Twinkle Twinkle Bollywood stars

Updated: Jul 18, 2014, 09:44 AM IST

I have been an admirer of old Hindi classics and have been a huge fan of the heroes, who sizzled on the silver screen then.

From Dilip Kumar to Dev Anand, Raj Kapoor to Rajendra Kumar, Manoj Kumar to Dharmendra, Raj Kumar to Feroz Khan and lastly Rajesh Khanna to Amitabh Bachchan, Hindi cinema has seen a number of charmers wooing cinegoers for years.

The 1950s-60s had tall, robust men who could simply cast a spell on the audiences. Their attire, dialogue delivery and body language had distinct charm, and till date, stand out from the crowd. Shammi Kapoor’s flamboyant dance, Dilip Kumar’s expressions, Raj Kumar’s dialogues and Dev Anand’s ingenuous portrayals have won a million hearts and continue to do so.

Each decade adores a certain set of actors who sort of rule the industry. The 1990s saw the rise of the Khan trinity- Salman, Aamir and Shah Rukh, besides Akshay Kumar and Ajay Devgn. These men have succeeded in creating a niche for themselves in the Tinsel Town and are now considered industry heavyweights, for their presence matters a lot not just at the Box Office but even otherwise.

In the last few years, Bollywood, as Hindi Cinema is popularly called, has seen a number of young talents making their presence felt loud and clear. Shahid Kapoor, Ranbir Kapoor and Imran Khan, all who belong to the same age group, have so far been impressive. Of the three, Ranbir has been able to connect with the audiences effortlessly. It could be probably because of his choice of films, his acting prowess or for the fact that he belongs to Bollywood’s first family- The Kapoor Khandaan.

My personal favourite of the three- Shahid- has delivered some fine performances. His ‘Kaminey’ is a class apart. And his upcoming flick- ‘Haider’- which happens to be an adaptation of William Shakespeare’s ‘Hamlet’, may turn out to be a jackpot for him and his most trusted filmmaker Vishal Bhardwaj.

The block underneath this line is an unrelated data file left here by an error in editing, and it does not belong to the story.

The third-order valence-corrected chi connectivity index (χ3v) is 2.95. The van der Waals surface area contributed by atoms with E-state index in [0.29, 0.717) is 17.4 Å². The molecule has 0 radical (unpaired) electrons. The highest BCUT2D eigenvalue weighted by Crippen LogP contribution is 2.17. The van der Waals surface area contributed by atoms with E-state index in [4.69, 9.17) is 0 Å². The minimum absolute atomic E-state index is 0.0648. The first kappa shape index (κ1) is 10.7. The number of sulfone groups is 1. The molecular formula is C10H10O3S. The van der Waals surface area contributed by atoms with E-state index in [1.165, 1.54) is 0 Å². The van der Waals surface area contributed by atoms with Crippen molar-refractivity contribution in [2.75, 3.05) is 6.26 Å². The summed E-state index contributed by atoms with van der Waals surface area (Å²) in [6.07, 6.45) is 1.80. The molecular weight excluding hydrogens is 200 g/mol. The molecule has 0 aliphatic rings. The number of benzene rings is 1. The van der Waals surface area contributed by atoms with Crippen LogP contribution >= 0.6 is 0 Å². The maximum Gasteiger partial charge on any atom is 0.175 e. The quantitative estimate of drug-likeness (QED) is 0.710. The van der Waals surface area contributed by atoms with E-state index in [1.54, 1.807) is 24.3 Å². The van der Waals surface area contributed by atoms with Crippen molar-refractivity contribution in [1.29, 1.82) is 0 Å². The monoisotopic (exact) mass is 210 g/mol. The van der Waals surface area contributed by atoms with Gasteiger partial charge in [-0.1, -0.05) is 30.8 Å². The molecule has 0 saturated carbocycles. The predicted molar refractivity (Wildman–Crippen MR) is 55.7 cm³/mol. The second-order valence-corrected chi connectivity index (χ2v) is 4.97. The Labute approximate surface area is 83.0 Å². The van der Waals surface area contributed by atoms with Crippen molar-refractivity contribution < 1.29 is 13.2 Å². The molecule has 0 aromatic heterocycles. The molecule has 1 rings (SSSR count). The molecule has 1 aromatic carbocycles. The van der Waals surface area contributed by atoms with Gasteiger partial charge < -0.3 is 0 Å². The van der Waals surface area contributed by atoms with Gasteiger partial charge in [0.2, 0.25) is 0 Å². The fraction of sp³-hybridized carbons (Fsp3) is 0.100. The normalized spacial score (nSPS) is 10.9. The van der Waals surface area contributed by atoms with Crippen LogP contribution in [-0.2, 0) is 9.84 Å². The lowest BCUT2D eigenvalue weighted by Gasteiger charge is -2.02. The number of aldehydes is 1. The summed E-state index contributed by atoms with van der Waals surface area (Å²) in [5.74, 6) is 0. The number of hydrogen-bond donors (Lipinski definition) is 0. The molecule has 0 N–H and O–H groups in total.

Apart from the aforementioned trio, Bollywood has produced a few more talents and the list includes Varun Dhawan, Sidharth Malhotra, Arjun Kapoor, Sushant Singh Rajput and Ranveer Singh. These actors have been successful enough in keeping the cash registers at the Box Office ringing. Each of the actors (though they have miles to cover), have been able to deliver performances worth loud applause. They have even succeeded in shouldering the Box Office performance pressure entirely on their own.

But among them, I shall reserve my wolf-whistles for Ranveer Singh, who has been able to pull off both flamboyant and intense roles with élan. His performances in his début film ‘Band Baaja Baarat’, ‘Lootera’ and ‘Goliyon Ki Rasleela- Ram Leela’ have left indelible impact on me. Sushant too looks bright and promising. After ‘Kai Po Che!’, the actor was seen in ‘Shuddh Desi Romance’ and is now busy with Dibakar Bannerjee’s ‘Byomkesh Bakshi’ and has Shekhar Kapur’s ‘Pani’ in the pipeline. He has also succeeded in bagging a role alongside Aamir Khan in Rajkumar Hirani’s ‘P.K’.

Going by what they have displayed so far, each of these spirited young men have been more than impressive. But they do lack the matchless style of yesteryear actors.

Heroes earlier had definitive screen presence and matchless aura and hence the big question is - what is the shelf life of each of the young actors on screen?

How many of these young super talented men will be able to rule the decades to come is an answer worth waiting for.

There is tough competition ahead without doubt. Aditya Pancholi’s son- Sooraj, Jackie Shroff’s son- Tiger, Anil Kapoor’s son Harshvardhan and Sunny Deol’s son- Karan- are believed to be planning careers in Bollywood. Tiger’s début film- ‘Heropanti’ - may have not have been the perfect launchpad for him, but he does have plans to take-off his career to great heights in times to come.

If each of these super talented new kids on the block could develop their unique trait, it would be great. But as they say variety is the spice of life, gen-next actors may not prefer swimming against the tide.

In the end, entertainment is what matters the most, isn’t it?

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